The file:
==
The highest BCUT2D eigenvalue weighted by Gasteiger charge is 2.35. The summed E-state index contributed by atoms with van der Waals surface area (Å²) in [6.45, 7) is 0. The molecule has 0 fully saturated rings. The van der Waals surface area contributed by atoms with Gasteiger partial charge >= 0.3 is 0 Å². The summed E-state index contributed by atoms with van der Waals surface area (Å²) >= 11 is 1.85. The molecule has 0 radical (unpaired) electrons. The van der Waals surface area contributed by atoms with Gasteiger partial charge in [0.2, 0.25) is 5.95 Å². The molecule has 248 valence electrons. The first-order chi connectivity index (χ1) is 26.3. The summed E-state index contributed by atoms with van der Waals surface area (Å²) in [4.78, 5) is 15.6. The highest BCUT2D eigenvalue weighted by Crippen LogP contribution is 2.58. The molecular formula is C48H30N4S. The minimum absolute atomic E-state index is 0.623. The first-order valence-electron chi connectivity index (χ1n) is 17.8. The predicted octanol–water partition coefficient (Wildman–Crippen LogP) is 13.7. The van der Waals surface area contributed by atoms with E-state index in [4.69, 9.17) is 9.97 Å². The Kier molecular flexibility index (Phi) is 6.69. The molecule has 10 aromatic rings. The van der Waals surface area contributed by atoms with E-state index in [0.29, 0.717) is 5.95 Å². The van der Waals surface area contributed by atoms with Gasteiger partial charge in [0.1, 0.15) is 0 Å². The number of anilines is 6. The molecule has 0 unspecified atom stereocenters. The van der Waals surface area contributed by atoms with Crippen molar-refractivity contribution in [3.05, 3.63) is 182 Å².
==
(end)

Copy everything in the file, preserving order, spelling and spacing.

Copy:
The highest BCUT2D eigenvalue weighted by Gasteiger charge is 2.35. The summed E-state index contributed by atoms with van der Waals surface area (Å²) in [6.45, 7) is 0. The molecule has 0 fully saturated rings. The van der Waals surface area contributed by atoms with Gasteiger partial charge >= 0.3 is 0 Å². The summed E-state index contributed by atoms with van der Waals surface area (Å²) >= 11 is 1.85. The molecule has 0 radical (unpaired) electrons. The van der Waals surface area contributed by atoms with Gasteiger partial charge in [0.2, 0.25) is 5.95 Å². The molecule has 248 valence electrons. The first-order chi connectivity index (χ1) is 26.3. The summed E-state index contributed by atoms with van der Waals surface area (Å²) in [4.78, 5) is 15.6. The highest BCUT2D eigenvalue weighted by Crippen LogP contribution is 2.58. The molecular formula is C48H30N4S. The minimum absolute atomic E-state index is 0.623. The first-order valence-electron chi connectivity index (χ1n) is 17.8. The predicted octanol–water partition coefficient (Wildman–Crippen LogP) is 13.7. The van der Waals surface area contributed by atoms with E-state index in [4.69, 9.17) is 9.97 Å². The Kier molecular flexibility index (Phi) is 6.69. The molecule has 10 aromatic rings. The van der Waals surface area contributed by atoms with E-state index in [0.29, 0.717) is 5.95 Å². The van der Waals surface area contributed by atoms with Gasteiger partial charge in [0.1, 0.15) is 0 Å². The number of anilines is 6. The molecule has 0 unspecified atom stereocenters. The van der Waals surface area contributed by atoms with Crippen molar-refractivity contribution in [3.05, 3.63) is 182 Å².